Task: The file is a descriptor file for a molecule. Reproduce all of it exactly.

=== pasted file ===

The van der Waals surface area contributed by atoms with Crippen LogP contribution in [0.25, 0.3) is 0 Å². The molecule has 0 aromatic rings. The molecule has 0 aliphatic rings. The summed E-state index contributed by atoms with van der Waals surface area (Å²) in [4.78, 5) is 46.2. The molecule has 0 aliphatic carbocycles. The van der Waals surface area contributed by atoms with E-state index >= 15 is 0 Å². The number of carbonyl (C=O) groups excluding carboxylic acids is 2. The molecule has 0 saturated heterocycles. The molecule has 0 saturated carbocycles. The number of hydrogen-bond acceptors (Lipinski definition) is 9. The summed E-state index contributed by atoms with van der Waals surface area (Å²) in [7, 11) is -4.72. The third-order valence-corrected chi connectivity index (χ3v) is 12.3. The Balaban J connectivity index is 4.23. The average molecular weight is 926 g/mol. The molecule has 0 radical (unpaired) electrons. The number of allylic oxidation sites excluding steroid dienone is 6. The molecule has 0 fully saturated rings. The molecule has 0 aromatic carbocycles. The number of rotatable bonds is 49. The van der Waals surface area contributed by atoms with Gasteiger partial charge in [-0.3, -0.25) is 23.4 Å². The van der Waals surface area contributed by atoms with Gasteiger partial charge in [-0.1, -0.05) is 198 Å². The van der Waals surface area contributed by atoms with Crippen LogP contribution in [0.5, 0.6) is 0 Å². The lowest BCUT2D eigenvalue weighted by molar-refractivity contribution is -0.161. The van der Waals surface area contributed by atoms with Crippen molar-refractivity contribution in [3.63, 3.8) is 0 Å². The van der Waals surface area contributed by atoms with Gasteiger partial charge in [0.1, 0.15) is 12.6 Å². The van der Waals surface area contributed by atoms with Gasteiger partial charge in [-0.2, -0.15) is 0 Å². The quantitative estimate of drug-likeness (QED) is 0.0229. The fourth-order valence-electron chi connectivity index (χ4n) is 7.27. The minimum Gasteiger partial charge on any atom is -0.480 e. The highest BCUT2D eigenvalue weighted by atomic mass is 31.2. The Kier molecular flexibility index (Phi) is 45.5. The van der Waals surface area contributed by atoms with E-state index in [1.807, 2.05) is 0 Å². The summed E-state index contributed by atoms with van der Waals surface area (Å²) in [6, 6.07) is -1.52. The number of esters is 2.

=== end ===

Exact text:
The van der Waals surface area contributed by atoms with Crippen LogP contribution in [0.25, 0.3) is 0 Å². The molecule has 0 aromatic rings. The molecule has 0 aliphatic rings. The summed E-state index contributed by atoms with van der Waals surface area (Å²) in [4.78, 5) is 46.2. The molecule has 0 aliphatic carbocycles. The van der Waals surface area contributed by atoms with E-state index >= 15 is 0 Å². The number of carbonyl (C=O) groups excluding carboxylic acids is 2. The molecule has 0 saturated heterocycles. The molecule has 0 saturated carbocycles. The number of hydrogen-bond acceptors (Lipinski definition) is 9. The summed E-state index contributed by atoms with van der Waals surface area (Å²) in [7, 11) is -4.72. The third-order valence-corrected chi connectivity index (χ3v) is 12.3. The Balaban J connectivity index is 4.23. The average molecular weight is 926 g/mol. The molecule has 0 radical (unpaired) electrons. The number of allylic oxidation sites excluding steroid dienone is 6. The molecule has 0 fully saturated rings. The molecule has 0 aromatic carbocycles. The number of rotatable bonds is 49. The van der Waals surface area contributed by atoms with Gasteiger partial charge in [-0.3, -0.25) is 23.4 Å². The van der Waals surface area contributed by atoms with Gasteiger partial charge in [-0.1, -0.05) is 198 Å². The van der Waals surface area contributed by atoms with Crippen LogP contribution in [0.5, 0.6) is 0 Å². The lowest BCUT2D eigenvalue weighted by molar-refractivity contribution is -0.161. The van der Waals surface area contributed by atoms with Crippen molar-refractivity contribution in [3.63, 3.8) is 0 Å². The van der Waals surface area contributed by atoms with Gasteiger partial charge in [0.1, 0.15) is 12.6 Å². The van der Waals surface area contributed by atoms with Gasteiger partial charge in [-0.2, -0.15) is 0 Å². The quantitative estimate of drug-likeness (QED) is 0.0229. The fourth-order valence-electron chi connectivity index (χ4n) is 7.27. The minimum Gasteiger partial charge on any atom is -0.480 e. The highest BCUT2D eigenvalue weighted by atomic mass is 31.2. The Kier molecular flexibility index (Phi) is 45.5. The van der Waals surface area contributed by atoms with E-state index in [1.807, 2.05) is 0 Å². The summed E-state index contributed by atoms with van der Waals surface area (Å²) in [6, 6.07) is -1.52. The number of esters is 2.